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Reform Symposium: Opening Keynote Steve Hargadon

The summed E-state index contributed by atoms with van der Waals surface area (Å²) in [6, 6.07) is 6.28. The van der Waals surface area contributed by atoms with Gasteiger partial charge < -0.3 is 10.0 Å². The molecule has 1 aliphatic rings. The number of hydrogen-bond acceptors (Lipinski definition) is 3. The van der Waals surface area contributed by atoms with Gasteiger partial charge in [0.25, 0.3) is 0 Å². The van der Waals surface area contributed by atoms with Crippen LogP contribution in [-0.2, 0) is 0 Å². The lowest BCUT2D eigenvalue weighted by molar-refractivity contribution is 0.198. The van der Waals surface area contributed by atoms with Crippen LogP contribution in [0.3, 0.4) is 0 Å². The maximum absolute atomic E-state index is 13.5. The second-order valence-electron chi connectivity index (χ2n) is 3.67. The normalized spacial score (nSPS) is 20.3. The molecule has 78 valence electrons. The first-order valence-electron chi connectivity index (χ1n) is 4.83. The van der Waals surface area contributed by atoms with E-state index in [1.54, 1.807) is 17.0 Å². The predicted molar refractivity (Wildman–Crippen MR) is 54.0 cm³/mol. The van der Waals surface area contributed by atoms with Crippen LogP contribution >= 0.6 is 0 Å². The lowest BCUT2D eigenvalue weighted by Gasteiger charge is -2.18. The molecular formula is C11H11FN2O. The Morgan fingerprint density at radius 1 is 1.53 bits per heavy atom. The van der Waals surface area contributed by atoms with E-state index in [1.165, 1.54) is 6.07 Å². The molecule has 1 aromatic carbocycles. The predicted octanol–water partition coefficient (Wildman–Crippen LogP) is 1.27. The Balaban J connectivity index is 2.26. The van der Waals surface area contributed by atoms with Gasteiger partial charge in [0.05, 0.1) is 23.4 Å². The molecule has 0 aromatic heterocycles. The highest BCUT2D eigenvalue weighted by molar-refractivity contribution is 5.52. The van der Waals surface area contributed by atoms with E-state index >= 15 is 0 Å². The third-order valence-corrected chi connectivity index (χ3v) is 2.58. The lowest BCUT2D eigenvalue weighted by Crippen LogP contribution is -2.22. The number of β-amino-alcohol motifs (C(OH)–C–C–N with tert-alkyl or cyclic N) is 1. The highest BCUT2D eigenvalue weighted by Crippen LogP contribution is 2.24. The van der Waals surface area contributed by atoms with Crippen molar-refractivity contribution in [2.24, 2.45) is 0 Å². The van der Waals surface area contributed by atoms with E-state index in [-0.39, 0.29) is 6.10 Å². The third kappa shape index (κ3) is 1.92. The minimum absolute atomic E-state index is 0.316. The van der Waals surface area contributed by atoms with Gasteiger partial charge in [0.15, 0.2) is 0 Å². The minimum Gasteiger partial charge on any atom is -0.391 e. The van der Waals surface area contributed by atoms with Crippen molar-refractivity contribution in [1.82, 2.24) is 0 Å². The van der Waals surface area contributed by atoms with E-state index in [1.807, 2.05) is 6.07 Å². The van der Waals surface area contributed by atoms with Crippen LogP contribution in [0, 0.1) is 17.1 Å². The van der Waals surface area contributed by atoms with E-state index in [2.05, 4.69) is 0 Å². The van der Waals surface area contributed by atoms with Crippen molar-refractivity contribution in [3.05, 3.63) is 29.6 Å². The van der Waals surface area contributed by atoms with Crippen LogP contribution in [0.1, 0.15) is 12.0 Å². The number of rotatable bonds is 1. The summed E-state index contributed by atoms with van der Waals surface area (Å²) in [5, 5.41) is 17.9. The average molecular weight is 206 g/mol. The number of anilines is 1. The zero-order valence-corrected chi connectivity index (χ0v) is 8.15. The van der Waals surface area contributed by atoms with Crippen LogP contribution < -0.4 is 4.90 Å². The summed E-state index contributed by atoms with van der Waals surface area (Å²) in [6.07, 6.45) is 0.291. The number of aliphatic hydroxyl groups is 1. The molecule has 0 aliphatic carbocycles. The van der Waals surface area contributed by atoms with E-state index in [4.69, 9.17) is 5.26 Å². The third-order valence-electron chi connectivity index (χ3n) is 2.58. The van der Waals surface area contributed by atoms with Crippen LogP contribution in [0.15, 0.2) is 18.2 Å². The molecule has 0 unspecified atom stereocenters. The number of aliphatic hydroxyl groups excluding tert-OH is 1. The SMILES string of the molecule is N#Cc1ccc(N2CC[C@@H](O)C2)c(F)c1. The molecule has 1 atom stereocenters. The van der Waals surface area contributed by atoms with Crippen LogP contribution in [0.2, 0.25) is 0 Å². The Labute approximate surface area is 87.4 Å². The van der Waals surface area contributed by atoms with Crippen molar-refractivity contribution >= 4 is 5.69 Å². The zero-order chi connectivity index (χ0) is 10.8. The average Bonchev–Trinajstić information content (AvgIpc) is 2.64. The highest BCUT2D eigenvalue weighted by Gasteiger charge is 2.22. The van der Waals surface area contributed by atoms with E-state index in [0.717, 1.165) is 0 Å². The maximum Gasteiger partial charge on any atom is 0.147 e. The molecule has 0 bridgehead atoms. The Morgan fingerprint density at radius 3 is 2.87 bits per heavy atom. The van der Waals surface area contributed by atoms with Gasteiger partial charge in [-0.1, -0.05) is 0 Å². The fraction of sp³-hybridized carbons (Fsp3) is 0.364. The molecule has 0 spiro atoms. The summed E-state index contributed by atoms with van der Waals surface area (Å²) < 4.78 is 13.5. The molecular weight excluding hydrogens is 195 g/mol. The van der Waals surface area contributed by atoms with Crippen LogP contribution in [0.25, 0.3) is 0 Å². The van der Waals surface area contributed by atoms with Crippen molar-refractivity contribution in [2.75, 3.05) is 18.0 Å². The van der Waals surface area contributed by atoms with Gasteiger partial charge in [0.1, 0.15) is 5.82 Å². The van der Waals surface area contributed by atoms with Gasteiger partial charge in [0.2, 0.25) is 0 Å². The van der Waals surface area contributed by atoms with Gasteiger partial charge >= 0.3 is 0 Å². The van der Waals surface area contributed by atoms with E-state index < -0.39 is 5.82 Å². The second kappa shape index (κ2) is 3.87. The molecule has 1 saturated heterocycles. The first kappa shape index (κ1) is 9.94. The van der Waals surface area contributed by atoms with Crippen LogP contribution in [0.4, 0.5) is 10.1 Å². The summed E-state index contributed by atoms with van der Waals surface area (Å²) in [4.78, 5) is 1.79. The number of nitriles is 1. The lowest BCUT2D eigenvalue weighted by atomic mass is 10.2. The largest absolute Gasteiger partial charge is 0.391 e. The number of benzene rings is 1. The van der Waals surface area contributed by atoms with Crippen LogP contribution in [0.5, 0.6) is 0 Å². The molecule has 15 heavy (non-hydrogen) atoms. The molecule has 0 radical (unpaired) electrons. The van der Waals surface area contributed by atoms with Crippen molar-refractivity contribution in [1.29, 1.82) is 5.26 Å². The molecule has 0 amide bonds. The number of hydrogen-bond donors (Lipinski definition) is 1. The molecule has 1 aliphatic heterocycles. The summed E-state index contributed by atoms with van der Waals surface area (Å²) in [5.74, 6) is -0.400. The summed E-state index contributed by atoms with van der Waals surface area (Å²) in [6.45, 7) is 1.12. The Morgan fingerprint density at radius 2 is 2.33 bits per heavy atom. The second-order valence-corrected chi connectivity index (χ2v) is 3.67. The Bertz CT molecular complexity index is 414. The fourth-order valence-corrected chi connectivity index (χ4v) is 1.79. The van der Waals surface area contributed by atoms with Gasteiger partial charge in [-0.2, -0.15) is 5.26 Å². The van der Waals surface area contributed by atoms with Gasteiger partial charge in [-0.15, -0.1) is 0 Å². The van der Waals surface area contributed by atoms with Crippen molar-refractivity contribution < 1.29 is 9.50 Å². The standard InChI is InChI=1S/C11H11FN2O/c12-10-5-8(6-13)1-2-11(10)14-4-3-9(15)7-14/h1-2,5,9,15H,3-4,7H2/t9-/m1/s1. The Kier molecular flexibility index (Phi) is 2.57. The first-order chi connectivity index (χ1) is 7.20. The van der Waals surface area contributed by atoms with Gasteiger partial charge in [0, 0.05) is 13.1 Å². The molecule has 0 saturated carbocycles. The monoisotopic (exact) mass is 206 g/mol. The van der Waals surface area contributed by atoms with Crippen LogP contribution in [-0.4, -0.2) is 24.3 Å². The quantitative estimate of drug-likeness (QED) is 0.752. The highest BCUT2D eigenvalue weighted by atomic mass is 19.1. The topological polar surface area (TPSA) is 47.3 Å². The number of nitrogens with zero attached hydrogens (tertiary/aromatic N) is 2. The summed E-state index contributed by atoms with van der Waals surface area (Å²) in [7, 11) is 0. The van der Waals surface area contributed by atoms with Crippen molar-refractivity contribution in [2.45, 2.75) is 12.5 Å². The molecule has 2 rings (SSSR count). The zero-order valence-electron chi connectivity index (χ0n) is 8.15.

This weekend is the Reform Symposium eConference, 48 hours of free learning! I am going to do my best to keep notes of all of the great conversations and learning when I am not moderating or sleeping This was the opening keynote by Steve Hargadon: Information overload vs. Web as a conversation We have to get past our perception that participation is only for the elite. Everyone is a participant and a creator. The answer to content overload is to create more content because our paradigm shifts and we start seeing everything as conversation. Our students hold in their hands technology that was the stuff of dreams when we were growing up. They are incredible devices for learning. Learning is everywhere. We are seeing an amazing shift toward openness. Consider Wikipedia that in a relatively short amount of time an open encyclopedia took the place of a cultural institution. MIT is now providing classes to free when anyone goes online. The value is no longer in the specific content but in being actively engaged and they are doing something that is valuable to humanity by providing this openness. Flexbook- online open virtual textbook initiative. This will bring value and save money. Participation is being reinvented, it is a return to participation. It is a pre-broadcast, pre-factory, un-consumer model. This is dramatically changing the lives of youth because their lives are largely interactive. Flickr, YouTube, Facebook, and Myspace are showing us a new model of growth and success that is driven by consumer demand instead of top down economics. Linux is running Google’s servers.  This is incredible! Volunteerism 2.0- we have always recognized value of volunteering but we are now seeing the opportunity to volunteer and participate in ways that weren’t possible before.  Clay Shirky calls this the “Redistribution of Our Cognitive Surplus”.  We are spending time creating instead of consuming.  This is unleashing energy.  Clay Shirky Ted Talk. This is a change in structure it is participative (like democracy).  The Internet is doing this for content and knowledge.  We need the same structure in education. We have to move toward the freedom end of the structure in schools.  We aren’t used to thinking this way.  It is possible for students to be their own driver in education. We are organizing without organizations. What used to take financial resources to pull together to get something happening, doesn’t require that any more.  (Case in point the Reform Symposium conference!!) Wikis let us organize information the way we want them, post at our convenience (not every day like a blog), but social networking has been widely adopted in a way wiki’s and blogs weren’t.  Social networking opened the door to the participation and conversation and made it easy to come in.  Blogs take longer to get the conversation going. Wikis are a little more complex and have a learning curve.  Social networking aggregated web 2.0 tools in a single location.  Facebook is now up to 500,000,000 members. Steve started Classroom 2.0 and it now has 45,000 members, social networking is valuable to the education world.  It gives peer-to-peer practice sharing and conversation. We have to get over that social networking is a dangerous place to be.  It will become the framework structure of the educational experience. Communication platform: social networking + learning management system + live collaboration It makes us rethink how teaching and learning take place. We have to ask how well are we preparing students for this world and how prepared are we from this world? Principles of school 2.0: contributing, collaborating, creating. The best way to predict the future is to be it: Be a learner first, we need great teachers to be a part of the conversation and figure out how to harness web 2.0’s inherent capabilities, keep perspective-students need really great teachers more than ever, join an educational or social network (lurking is allowed), become a part of the conversation and encourage others to do so, help collaborate to build a new playbook and be a voice in the public discussion (Twitter #edchat!!), embrace the change process (this is going to be a wild ride, it is going to challenge the way we think). Find the recording of the Keynote here.